The Yukon Utilities Board has yet to rule on how much it will pay individuals and groups who contributed to public hearings on the board’s contentious 20-year resource plan.
Both citizens and organizations were awarded intervener status during the hearings, qualifying them for financial compensation if board members deemed their contributions helpful.
The hearing process began in July 2006 and the formal process ended this spring.
Interveners submitted compensation proposals in May.
For four months the utilities board has been silent about compensation and has yet to issue a ruling.
Intervener Peter Percival, a professional engineer, was heavily involved in the hearings and applied for $11,375 in compensation, basing his estimate on e-mail logs and diary notes.
He has been met with silence when trying to contact the utilities board about when he could expect a ruling.
“If I don’t get anything, then I don’t get anything, but make a ruling,” said Percival in an interview.
“What’s a reasonable length of a time — a couple months? It doesn’t take that long to assess. The hearings were over in May.”
Past compensation rulings, usually completed by consultants and given formal approval by board members, had been made within a month of the cost-recovery deadline.
The utilities board asks interveners to keep detailed records of their involvement to help determine final compensation numbers. The Yukon Energy Corporation, which initiated the hearings, actually pays interveners at the direction of the utilities board.
Nine interveners registered with the utilities board for the hearings.
The Utilities Consumers’ Group is asking for roughly $15,000 for its work as an intervener.
The Yukon Energy Corporation is claiming about $798,000 in costs, but is not considered an intervener.
The Yukon Conservation Society is asking for about $2,250 in compensation, said Lewis Rifkind, the organization’s energy co-ordinator.
The society also hasn’t heard from the board since submitting its compensation application in May.
“It’d be nice to get the money,” said Rifkind. “We’re not going to starve, but we are a non-profit after all.”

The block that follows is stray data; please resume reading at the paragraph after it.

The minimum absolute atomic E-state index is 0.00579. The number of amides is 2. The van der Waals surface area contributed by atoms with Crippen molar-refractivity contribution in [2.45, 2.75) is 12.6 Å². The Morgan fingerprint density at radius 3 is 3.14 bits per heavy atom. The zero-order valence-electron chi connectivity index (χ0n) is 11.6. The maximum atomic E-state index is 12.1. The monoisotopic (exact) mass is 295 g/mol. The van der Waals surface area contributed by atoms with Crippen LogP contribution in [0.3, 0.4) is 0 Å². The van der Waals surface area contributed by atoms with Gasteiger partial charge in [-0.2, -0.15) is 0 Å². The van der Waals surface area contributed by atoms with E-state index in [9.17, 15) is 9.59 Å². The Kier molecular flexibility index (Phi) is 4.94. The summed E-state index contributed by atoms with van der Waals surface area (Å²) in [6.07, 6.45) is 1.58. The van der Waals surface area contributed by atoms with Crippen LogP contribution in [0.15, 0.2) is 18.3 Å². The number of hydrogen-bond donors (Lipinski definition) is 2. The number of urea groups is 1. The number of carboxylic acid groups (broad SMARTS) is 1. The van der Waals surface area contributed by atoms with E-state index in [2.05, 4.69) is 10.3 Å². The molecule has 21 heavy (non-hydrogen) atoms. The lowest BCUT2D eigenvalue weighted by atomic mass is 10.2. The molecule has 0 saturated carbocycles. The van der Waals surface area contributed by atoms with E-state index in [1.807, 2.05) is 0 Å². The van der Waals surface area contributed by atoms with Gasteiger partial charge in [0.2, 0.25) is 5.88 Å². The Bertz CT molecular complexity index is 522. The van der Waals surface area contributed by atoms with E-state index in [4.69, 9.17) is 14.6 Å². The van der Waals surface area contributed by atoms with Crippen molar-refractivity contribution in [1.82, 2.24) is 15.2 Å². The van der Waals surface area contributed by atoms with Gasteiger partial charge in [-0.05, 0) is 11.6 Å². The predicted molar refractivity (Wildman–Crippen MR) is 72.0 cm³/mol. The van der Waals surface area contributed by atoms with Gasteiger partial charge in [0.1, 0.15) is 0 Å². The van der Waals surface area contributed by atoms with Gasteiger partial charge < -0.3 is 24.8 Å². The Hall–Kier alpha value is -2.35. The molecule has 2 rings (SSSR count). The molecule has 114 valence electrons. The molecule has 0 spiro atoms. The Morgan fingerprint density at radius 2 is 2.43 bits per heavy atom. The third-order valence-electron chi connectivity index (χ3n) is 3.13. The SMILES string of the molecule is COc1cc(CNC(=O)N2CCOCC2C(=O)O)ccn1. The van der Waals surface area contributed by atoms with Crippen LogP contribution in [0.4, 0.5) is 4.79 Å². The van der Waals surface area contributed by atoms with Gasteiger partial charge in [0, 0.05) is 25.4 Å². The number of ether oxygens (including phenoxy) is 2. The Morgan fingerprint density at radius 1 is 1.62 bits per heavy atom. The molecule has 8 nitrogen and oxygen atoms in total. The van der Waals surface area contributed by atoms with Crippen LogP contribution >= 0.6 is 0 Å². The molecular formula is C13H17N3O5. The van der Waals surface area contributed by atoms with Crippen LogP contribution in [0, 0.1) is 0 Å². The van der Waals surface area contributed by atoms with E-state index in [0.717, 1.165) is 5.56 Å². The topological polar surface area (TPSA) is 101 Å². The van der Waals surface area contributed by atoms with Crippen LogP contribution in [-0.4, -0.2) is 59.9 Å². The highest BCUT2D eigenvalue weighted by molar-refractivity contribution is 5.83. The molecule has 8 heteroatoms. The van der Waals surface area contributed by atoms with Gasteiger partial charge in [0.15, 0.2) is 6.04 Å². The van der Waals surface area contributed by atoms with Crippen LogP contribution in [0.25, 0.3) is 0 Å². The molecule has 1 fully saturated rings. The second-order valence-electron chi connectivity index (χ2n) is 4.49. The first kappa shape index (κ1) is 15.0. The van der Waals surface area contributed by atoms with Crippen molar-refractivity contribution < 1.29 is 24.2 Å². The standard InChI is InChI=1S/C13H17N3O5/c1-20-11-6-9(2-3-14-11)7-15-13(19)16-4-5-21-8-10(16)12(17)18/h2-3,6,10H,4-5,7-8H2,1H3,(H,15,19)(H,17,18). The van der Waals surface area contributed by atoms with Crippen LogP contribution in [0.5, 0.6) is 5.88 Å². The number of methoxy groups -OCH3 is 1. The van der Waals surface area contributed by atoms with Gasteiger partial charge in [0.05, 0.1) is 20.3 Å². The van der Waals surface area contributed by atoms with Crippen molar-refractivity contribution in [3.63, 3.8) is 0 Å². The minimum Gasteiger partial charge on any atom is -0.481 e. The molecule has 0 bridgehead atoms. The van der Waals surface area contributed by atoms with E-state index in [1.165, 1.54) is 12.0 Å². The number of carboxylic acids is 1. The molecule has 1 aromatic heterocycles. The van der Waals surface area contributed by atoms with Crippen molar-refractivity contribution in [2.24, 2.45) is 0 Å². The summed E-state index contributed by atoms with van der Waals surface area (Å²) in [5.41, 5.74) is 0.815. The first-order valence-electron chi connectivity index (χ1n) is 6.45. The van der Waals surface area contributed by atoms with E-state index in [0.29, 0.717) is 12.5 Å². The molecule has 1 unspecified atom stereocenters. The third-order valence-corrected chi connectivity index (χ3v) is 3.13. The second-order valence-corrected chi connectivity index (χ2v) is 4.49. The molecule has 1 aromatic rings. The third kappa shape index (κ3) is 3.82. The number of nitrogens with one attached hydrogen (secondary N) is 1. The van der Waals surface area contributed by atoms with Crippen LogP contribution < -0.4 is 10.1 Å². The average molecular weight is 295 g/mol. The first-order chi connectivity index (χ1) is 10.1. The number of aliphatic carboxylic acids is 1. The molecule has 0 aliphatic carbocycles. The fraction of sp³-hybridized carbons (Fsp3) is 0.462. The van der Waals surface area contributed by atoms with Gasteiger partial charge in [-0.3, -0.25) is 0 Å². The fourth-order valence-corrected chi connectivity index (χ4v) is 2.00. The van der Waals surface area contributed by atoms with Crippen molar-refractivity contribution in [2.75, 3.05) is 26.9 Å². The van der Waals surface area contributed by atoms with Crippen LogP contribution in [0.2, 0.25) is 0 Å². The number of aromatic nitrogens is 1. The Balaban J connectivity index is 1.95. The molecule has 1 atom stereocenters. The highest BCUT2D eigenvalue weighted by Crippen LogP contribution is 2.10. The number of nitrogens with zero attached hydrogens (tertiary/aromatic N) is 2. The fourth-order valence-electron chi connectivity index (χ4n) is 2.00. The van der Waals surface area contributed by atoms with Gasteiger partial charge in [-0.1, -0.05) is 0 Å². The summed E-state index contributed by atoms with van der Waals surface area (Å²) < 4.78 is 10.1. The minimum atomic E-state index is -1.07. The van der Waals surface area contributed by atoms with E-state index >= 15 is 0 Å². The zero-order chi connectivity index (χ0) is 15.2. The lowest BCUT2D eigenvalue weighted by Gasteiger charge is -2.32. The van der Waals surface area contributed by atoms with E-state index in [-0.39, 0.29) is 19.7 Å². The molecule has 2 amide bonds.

The last time Rifkind applied for compensation, he heard back within a month and received somewhere between 85 and 90 per cent of the compensation applied for.
Rifkind describes his work as dealing with mountains of documents that became quite technical. The society provided important information on possible environmental impacts of electrical lines, he said.
“We’re waiting for a decision now,” said Percival.
“It’s not like this would be ‘mad-money’ if we were compensated. We keep a pretty sharp pencil, but if the money is coming in, perhaps we can recover some of the costs of research.”
The utilities board’s executive secretary said the board is currently working on the cost-recovery orders, although board members are not following a specific timeline.
“It’s a priority for the board,” said Deana Lemke. “The orders will be released in due course.”
The utilities board has been in contact with interveners looking for information on the status of their applications, she added.
“(Interveners) know the board is working out the orders, they know that,” said Lemke.
Percival said he believes his work was instrumental in the board’s rejection of a controversial $24-million purchase-power agreement between Yukon Energy Corporation and mining company Sherwood Copper that would bring electricity to a Minto mine.
Yukon Energy proposed building a $20-million transmission line between Carmacks and Stewart Crossing, possibly bringing power to the Minto mine if a deal could be reached.
Percival, former chair of the utilities board, raised concerns about who was actually shouldering the financial risk of bringing power to the mine.
“The board denied the proposed agreement and it quoted heavily from my report in its decision,” said Percival.
YEC and Sherwood Copper came back to the hearings with another financial plan, this time with government funding, putting the taxpayer on the hook instead of the ratepayer — essentially the same people — if the plan goes awry.
“I’m sorry that I even intervened now,” Percival joked.
Still, if the board finds an intervener provides useful information, generally payment is provided to compensate for the work in preparing presentations, which often require analysis of complex documents and issues.
Interveners are useful because they can bring expertise to very specific issues, or a different viewpoint on broad implications of utilities board decisions, said Percival.
“These can be very complicated matters and they need interveners,” he said.
“If the board itself starts expressing arguments, they’re entering the fray and not acting as a quasi-judicial tribunal so they really need the alternative side rather than just the utility companies.
“Interveners are really important.”
Several groups and individuals, including the Yukon Energy Corp., the Yukon Electrical Company Limited and the Utilities Consumer’s Group, made presentations during hearings on the utility board’s 20-year resource plan.
Citizens and organizations were invited by the utility board to provide their expertise during the hearing, which examined major electrical generation and transmission issues requirements to the year 2025.
Calls to the Yukon Utility Board and the Utility Consumers’ Group were not returned.